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Why Large VC Funds Underperform Smaller Ones



For individual investors or limited partners (LPs) looking to invest in venture capital, one of the most important decisions is choosing the right fund size. While the biggest name "mega-funds" may seem alluring, data shows that smaller VC funds have consistently outperformed their larger counterparts.



The Superior Returns of Smaller Funds


Multiple research studies over the years have confirmed that smaller venture capital funds generate better returns on average than larger funds. There are a few key reasons behind the underperformance of mega-funds compared to smaller, more nimble players:


  • Availability of Deals: The number of compelling venture investment opportunities, especially at the early stage, is inherently limited. Once a fund gets too large, say over $500 million, it becomes very difficult to find enough high-quality deals to fully deploy that massive amount of capital. Smaller funds don't face the same scarcity of deal flow.

  • Ability to Add Value: One way top VCs generate outsized returns is through hands-on support and involvement with their portfolio companies when needed. This hands-on approach becomes increasingly difficult to scale as fund sizes grow larger. The investment partners at a smaller fund can pay closer attention to each company.

  • Overhang Effect: When a large fund makes an investment, it often has to reserve a huge amount of additional capital to support follow-on rounds for that company down the road. This creates an "overhang" effect where a significant portion of the fund's capital gets tied up, limiting its ability to make new investments.


Incentive Misalignment from Management Fees


Another factor driving the underperformance of mega-funds is the potential incentive misalignment stemming from how fund managers are compensated. VC fund managers earn two types of compensation:


  • A management fee, usually around 2% of committed capital

  • A share of future profits called carried interest or "carry," typically 20%


For smaller funds under $500 million or so, the primary incentive for generating strong returns comes from earning a lucrative carry on any profits. However, for mega-funds over $1 billion, the annual 2% management fee alone can amount to $20 million per year or more in virtually guaranteed fees - whether the fund's returns are good or not. With such massive annual fees baked in, some critics argue that mega-fund managers may be incentivized to simply raise increasingly larger funds rather than prioritizing top-tier returns for investors. With a lower carry incentive, there is less pressure to score big exits and realize profits. It's also worth noting that negotiating fees for VC fund investments is quite common, particularly for LPs with significant capital commitments. So while the standard "2 and 20" fee structure persists, there can be variances. Some funds have shifted to lower annual management fees but higher carried interest percentages to better align incentives.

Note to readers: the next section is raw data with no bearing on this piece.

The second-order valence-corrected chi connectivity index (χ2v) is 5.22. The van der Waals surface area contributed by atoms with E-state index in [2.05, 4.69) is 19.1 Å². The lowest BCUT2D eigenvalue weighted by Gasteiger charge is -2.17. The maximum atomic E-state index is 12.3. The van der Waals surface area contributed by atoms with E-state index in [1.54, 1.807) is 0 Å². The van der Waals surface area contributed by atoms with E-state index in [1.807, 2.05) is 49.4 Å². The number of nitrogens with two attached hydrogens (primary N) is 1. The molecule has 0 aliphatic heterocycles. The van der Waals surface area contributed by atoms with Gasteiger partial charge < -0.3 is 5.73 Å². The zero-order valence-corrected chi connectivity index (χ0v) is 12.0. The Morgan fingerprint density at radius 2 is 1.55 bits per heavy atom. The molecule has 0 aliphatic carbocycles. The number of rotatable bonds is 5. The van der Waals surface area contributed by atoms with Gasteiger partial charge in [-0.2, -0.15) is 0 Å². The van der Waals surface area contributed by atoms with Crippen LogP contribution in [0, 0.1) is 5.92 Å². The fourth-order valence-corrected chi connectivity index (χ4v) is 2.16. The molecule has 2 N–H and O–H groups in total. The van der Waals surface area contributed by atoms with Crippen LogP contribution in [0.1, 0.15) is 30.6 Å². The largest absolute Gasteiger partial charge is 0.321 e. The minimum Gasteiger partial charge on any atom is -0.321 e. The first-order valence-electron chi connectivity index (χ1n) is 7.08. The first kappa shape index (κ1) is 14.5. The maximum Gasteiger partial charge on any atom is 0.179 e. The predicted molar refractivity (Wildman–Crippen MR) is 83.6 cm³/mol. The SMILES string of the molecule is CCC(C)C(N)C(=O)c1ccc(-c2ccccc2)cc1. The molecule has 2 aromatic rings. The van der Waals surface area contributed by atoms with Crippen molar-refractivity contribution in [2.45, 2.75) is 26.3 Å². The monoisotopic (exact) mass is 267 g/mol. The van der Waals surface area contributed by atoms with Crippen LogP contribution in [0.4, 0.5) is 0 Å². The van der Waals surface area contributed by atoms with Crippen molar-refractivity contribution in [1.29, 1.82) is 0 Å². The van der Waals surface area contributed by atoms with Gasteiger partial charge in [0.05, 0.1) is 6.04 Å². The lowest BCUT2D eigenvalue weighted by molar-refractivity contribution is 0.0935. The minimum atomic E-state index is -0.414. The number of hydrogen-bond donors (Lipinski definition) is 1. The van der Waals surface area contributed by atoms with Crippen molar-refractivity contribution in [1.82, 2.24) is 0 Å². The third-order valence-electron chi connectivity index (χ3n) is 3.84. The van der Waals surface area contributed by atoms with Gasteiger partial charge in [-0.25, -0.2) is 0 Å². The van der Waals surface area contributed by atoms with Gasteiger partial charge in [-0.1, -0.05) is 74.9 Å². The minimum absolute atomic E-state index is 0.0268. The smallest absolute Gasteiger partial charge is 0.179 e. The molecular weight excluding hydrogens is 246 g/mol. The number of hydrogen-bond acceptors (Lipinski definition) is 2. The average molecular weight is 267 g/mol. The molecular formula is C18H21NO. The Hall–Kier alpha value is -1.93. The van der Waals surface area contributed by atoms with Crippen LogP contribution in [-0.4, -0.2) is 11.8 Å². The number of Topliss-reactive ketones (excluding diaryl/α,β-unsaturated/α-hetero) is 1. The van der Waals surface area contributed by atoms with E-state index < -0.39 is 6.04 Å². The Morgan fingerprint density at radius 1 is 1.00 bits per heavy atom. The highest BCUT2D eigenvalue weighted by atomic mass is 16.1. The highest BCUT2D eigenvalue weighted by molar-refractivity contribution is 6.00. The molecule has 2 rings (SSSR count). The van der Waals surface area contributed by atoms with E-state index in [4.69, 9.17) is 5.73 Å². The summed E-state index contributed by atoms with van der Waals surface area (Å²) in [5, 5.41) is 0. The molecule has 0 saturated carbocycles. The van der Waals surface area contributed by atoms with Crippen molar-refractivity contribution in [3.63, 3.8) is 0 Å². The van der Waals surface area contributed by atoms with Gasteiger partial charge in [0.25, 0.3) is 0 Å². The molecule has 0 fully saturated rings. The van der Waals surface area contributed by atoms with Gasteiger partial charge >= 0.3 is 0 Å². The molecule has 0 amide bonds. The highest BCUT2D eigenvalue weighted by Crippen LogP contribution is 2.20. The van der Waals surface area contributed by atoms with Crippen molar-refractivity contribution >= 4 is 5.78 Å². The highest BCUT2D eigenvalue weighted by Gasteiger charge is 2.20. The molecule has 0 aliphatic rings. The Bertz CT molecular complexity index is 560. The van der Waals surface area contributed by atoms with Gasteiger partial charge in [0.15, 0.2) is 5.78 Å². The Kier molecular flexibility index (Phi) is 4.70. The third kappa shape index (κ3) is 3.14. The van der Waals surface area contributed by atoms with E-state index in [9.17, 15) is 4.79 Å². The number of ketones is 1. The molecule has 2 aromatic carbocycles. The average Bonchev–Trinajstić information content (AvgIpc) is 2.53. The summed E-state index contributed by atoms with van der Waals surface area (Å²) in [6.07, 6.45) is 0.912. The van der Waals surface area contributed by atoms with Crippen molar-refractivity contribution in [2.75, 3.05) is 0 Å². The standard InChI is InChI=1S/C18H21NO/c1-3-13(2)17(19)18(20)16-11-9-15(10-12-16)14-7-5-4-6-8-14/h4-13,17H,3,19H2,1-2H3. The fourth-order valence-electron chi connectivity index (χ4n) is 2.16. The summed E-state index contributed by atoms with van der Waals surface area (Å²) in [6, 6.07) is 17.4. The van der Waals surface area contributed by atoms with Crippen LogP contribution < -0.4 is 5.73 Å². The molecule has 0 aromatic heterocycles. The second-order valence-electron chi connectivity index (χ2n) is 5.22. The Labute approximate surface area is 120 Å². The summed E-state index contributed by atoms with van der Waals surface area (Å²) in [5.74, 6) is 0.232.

Fund Size and Concentration Risk


Another drawback of mega-funds is that their massive size often forces them to take larger ownership stakes and concentrate more capital into a smaller number of companies. This increases their exposure if any of those heavily-backed companies run into trouble. Smaller funds can spread their bets across a larger number of companies.


The Virtues of Specialization


Many of the top performing smaller VC funds are quite specialized, focusing their efforts on a particular industry, technology, or geographic region where they have deep expertise. This specialization allows the partners to develop incredible domain knowledge and leverage proprietary networks in their focus area. In contrast, the generalist approach taken by many mega-funds can be a disadvantage.


Later Stage Growth Equity


While smaller early-stage VC funds have outperformed larger funds on average, the opposite pattern holds true for larger growth equity funds focused on later stage investments. Funds over $1 billion in size have actually tended to outperform their smaller peers in the growth equity category. This is partly due to the increased deal opportunity set available at the later stages.


Research shows that past performance is a reasonable predictor of future performance persistence for VC funds of all sizes. So LPs should closely examine the actual track records of the specific managers they plan to back, regardless of fund size. Strong performing micro VCs under $100M in fund size have demonstrated an impressive ability to consistently replicate their success across new, larger funds over time. The takeaway for LPs is clear - when investing in VC, smaller and more focused may very well be better. While brand name mega-funds can seem alluring, the historical data indicates that LPs have a better chance of earning superior returns by backing smaller, more nimble venture players. Avoid huge funds where the fee incentives may not be fully aligned with top performance.

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